For pre-fall 2018, @balmain didn’t let go of the glitz. A crystal embroidered baseball jacket priced at around $40,000 hangs in the “couture” section of the brand’s first men’s pre-collection. Sporting the words “Balmain Army” across the back, the item took around two months to make. “When it was completed, it was like Christmas, it was like, ‘It’s done, it’s exactly what I wanted,’” said Balmain’s creative director @olivier_rousteing during a tour of the collection in a Paris showroom on Monday. #wwdfashion
Eighty degree temperatures and outdoor installations at the annual Art Basel Miami Beach called for bright, elevated beachwear. See more street style pictures on WWD.com. #theyarewearing #ABMB (📷: @lifeinreverie)
Following September’s emotional tribute to her brother Gianni, Donatella Versace wanted to bring the spring show’s deep sense of intimacy to her @versace_official pre-fall collection. Donatella found inspiration in Versace Palazzo in Milan and from Gianni’s opulent apartment. Archival patterns and new motifs were splashed on silk shirtdresses and fitted jersey frocks. See the rest of the photos on WWD.com. #wwdfashion
Demna Gvasalia continues to shake up the Paris fashion calendar — and experiment with new runway timetables for his @vetements_official brand. WWD has learned that Vetements plans to stage its next coed show for the fall 2018 season on January 19 during Men’s Fashion Week in the French capital. Details about the timing and venue have not been confirmed — stay tuned on WWD.com to catch the latest. #wwdnews (📷: @giovanni_giannoni_photo)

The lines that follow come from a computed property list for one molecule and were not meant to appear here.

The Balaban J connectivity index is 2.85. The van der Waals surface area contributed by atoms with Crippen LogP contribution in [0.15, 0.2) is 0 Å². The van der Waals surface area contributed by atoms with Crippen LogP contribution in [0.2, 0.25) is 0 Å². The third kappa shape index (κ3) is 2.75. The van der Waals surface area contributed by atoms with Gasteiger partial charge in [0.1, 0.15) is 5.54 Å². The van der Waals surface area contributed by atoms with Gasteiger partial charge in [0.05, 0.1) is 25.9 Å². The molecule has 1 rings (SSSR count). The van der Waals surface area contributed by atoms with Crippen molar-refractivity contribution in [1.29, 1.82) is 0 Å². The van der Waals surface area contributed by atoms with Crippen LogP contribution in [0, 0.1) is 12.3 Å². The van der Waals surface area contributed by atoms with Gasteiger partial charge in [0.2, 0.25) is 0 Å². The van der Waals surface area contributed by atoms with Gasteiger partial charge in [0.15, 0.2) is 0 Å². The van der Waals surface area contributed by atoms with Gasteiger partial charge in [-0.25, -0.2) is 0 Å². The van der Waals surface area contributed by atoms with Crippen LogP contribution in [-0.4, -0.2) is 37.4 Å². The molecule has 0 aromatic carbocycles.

@zacposen's go-to holiday gift? Cookies! "I'll usually bake cookies and send them as a gift," said the designer, who recently released his cookbook "Cooking With Zac: Recipes from Rustic to Refined." Get the recipe for his Brown Butter-Chocolate Chip Cookies via link in bio 🍪🍪🍪 #wwdeye #cookingwithzac
For @monsemaison’s pre-fall 2018 collection, Fernando Garcia and Laura Kim honed in on the brand’s many signatures — men’s wear, which was tweaked and feminized through deconstruction, proportion play and lots of bare shoulders. See the rest of the photos on WWD.com #wwdfashion (📷: George Chinese)
On Friday night, @yohjiyamamotoofficial received the Design for Asia Lifetime Achievement Award in Hong Kong. The 75-year-old designer has been celebrated for many years and is best known for his dark and avant-garde tailoring. “In my long career, in design, architecture, [I’ve been to] so many parties, this is the very first time that I have such a warm feeling, I really appreciate this,” Yamamoto said. #wwdfashion (📷: @dominiquemaitre)